"Adopting a vegan diet doesn't have to be more challenging, as long as you're not overly dependent on convenience foods, which are often UPFs, particularly the meat substitutes. Cooking vegan meals from scratch can be highly nutritious, utilizing affordable ingredients like beans, pulses, and lentils. If you're pressed for time and opt for convenience foods, it's important to read the labels. Some bean or nut-based alternatives, like burgers, tend to be less processed and are a preferable choice."

Is it possible to ditch UPFs if you are time-poor?

"Even if you're short on time, there are ways to reduce your intake, though it might mean dedicating a bit more time to food preparation. Batch cooking is an excellent strategy for ensuring you always have UPF-free meals ready during busy times. Additionally, there are numerous simple dishes that can be prepared in under 10 minutes and are not UPFs. For example, an omelette paired with salad, jacket potatoes topped with cheese or tuna (mixed with Greek yogurt instead of mayo), or a quick stir-fry.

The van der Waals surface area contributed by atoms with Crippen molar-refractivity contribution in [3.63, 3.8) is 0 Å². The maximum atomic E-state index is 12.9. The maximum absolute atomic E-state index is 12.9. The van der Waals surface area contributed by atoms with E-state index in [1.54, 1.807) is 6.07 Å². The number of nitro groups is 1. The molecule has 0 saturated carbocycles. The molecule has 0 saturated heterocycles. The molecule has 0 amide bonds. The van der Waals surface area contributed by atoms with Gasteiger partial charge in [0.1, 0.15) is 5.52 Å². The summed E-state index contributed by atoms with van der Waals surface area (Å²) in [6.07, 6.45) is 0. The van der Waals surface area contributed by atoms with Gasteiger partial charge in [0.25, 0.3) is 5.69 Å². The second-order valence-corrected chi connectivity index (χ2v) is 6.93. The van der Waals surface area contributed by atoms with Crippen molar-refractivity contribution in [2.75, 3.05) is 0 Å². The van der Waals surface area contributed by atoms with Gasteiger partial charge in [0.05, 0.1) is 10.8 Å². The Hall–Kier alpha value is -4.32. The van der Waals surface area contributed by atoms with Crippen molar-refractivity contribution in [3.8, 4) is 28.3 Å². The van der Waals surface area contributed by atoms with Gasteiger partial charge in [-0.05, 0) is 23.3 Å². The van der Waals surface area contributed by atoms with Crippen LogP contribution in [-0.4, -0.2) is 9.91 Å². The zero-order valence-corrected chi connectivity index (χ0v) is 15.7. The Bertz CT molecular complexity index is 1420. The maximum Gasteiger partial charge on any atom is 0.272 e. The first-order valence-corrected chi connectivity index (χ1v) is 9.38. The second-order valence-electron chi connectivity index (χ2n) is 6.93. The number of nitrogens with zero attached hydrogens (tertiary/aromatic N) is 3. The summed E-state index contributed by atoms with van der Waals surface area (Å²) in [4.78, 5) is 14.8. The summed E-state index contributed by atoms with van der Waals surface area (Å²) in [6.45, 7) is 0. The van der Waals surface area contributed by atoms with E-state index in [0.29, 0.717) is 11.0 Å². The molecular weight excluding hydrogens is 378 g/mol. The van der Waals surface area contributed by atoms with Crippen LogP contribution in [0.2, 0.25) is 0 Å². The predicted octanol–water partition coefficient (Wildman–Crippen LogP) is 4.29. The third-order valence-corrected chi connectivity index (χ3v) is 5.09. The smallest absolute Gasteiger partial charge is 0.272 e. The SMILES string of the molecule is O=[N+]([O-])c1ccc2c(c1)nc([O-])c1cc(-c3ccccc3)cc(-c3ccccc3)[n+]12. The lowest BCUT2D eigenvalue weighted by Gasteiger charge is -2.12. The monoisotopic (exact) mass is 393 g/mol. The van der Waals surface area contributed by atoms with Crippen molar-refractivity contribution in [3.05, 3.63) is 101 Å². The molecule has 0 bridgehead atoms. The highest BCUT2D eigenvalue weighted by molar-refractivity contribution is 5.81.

"A favourite for times when I'm busy is a quick egg fried rice. I use a pouch of precooked whole grain rice, sauté it in a pan with a little oil, and add frozen peas, edamame beans, chili, red peppers, some coriander, a couple of beaten eggs, and soy sauce. It's takes about 5 minutes to prepare."

Can I still eat sugar? (please say yes)

"Yes, sugar itself isn't classified as a UPF - but it's often heavily used in UPFs. And of course consuming a lot of sugar can lead to health issues such as poor dental health, weight gain, and an increased risk of heart problems. Eating it in moderation is acceptable. When trying to reduce UPF consumption, you might use sugar to create homemade versions of snack foods. I prefer using honey as a sweetener, which I also enjoy on my porridge or yogurt in the morning."

Unprocess Your Life (Thorsons, £18.99) by Rob Hobson is out now